I’ll be honest; I was having a hard time thinking up a subject for today’s post. JuNoWriMo has sucked all the creative juice from my life and funneled it into a single novel, which means that when it comes to brainstorming out of left field…eh, I’m not as adept as I usually am. Fortunately, my sister walked in and said, “Why don’t you talk about Rurouni Kenshin?” Seeing as how we’re currently re-watching movies (and I just ordered the first one on DVD because obviously I need to own all three of them in time) I thought hey, why not? More people need to know about them, and there are many reasons. Let’s get started.
Rurouni Kenshin began as a manga and evolved into an animated series, video games, and a live-action trilogy starring Takeru Satoh (Kamen Rider-O) as Himura Kenshin himself. The story follows the former assassin known as ‘Battousai the Manslayer,’ a swordsman who worked for the state. At the end of the war he stops killing, choosing a way of peace as a wanderer. While swords were outlawed during the Meiji era at the beginning of Japan’s westernization (think ‘The Last Samurai’), Kenshin carries a reverse-blade sword. The cutting edge is on the inside, making it virtually impossible to do anything but wound.
Himura Kenshin is not your average action hero – peaceable, soft-spoken, often mistaken for a girl, and averse to killing, he’s more of an anti-action hero, someone who would much rather settle down somewhere and live peacefully than engage in fighting. Of course, as is so often the way of it, his life doesn’t take this turn; and when he decides to help Kaoru, a girl fighting to keep her dojo, he’s dragged into a series of events which threaten the entire empire.
A long-time lover of Japanese and Korean history, I particularly love this story because this time period is close to my heart (heroic and tragic tales of samurai and ronin have always been close to me) and because Himura Kenshin is based on Kawakami Gensai, one of the four most famed Samurai assassins of the late Edo period.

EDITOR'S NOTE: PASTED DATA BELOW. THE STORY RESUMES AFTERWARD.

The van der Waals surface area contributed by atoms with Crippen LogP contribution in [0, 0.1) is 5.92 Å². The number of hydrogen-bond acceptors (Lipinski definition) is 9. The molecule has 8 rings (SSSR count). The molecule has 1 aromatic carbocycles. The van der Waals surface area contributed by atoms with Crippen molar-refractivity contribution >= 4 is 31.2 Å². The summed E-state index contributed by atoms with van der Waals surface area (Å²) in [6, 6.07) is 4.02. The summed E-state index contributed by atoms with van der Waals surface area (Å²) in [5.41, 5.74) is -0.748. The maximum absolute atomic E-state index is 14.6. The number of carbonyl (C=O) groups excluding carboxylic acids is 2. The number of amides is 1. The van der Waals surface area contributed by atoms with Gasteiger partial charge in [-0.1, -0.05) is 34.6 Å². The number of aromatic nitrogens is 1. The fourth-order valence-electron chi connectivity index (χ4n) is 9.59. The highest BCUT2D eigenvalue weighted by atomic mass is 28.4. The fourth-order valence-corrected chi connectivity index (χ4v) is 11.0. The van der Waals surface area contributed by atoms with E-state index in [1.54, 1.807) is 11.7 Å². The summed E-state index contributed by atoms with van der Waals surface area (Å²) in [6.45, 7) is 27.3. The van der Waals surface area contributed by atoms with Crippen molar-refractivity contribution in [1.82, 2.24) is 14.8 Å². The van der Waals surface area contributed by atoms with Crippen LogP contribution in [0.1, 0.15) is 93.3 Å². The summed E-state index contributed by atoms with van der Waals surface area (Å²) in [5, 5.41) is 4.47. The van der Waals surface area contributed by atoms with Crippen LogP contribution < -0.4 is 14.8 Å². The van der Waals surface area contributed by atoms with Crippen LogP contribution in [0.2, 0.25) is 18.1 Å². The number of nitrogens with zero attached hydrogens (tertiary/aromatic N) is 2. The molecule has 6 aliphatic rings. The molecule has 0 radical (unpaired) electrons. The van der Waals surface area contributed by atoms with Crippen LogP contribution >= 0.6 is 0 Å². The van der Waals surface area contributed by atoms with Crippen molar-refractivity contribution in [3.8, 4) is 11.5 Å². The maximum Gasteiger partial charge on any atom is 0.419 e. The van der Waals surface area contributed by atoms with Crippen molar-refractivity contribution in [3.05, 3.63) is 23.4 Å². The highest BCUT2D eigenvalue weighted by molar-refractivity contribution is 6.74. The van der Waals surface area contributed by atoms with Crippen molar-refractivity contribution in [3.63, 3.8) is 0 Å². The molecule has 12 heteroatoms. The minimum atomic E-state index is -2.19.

They both specialize in using Shiranui-yu, or the ‘Flying Heaven’ style of fighting, which is based on speed. These movies are incredible to watch. The actors do their own stunts and the directors were firm on wanting to use little to no CGI at all, which means that what you see on screen is the actors working hard to perfect every movement. Takeru perfected moving with an incredible quickness, and the rest of the actors – notably Munataka Aoki (Sanosuke) and Gou Ayano (Gein) – also show a great deal of impressive learning and skill.
These movies have a very pure and honorable quality that I value. Kenshin has a tragic past, but he isn’t a ‘bad boy’. He doesn’t blame others for what he did. He’s honorable, sweet, kind, and gentle – qualities you don’t often find in American screen heroes. The editing, music, acting, and dialogue is top quality, and the best adaption of manga-to-screen I’ve ever seen. The villains of the movies are dark – Shishio especially – but are shown in a light that continues to keep them human. The movies are heartbreaking and funny, entertaining and thought-provoking, and I would heartily recommend them to anyone wanting a top-notch action/romantic/historical movie that involves intensely choreographed fight scenes, tight-knit friendships, and a hero who really is a hero in every sense of the word.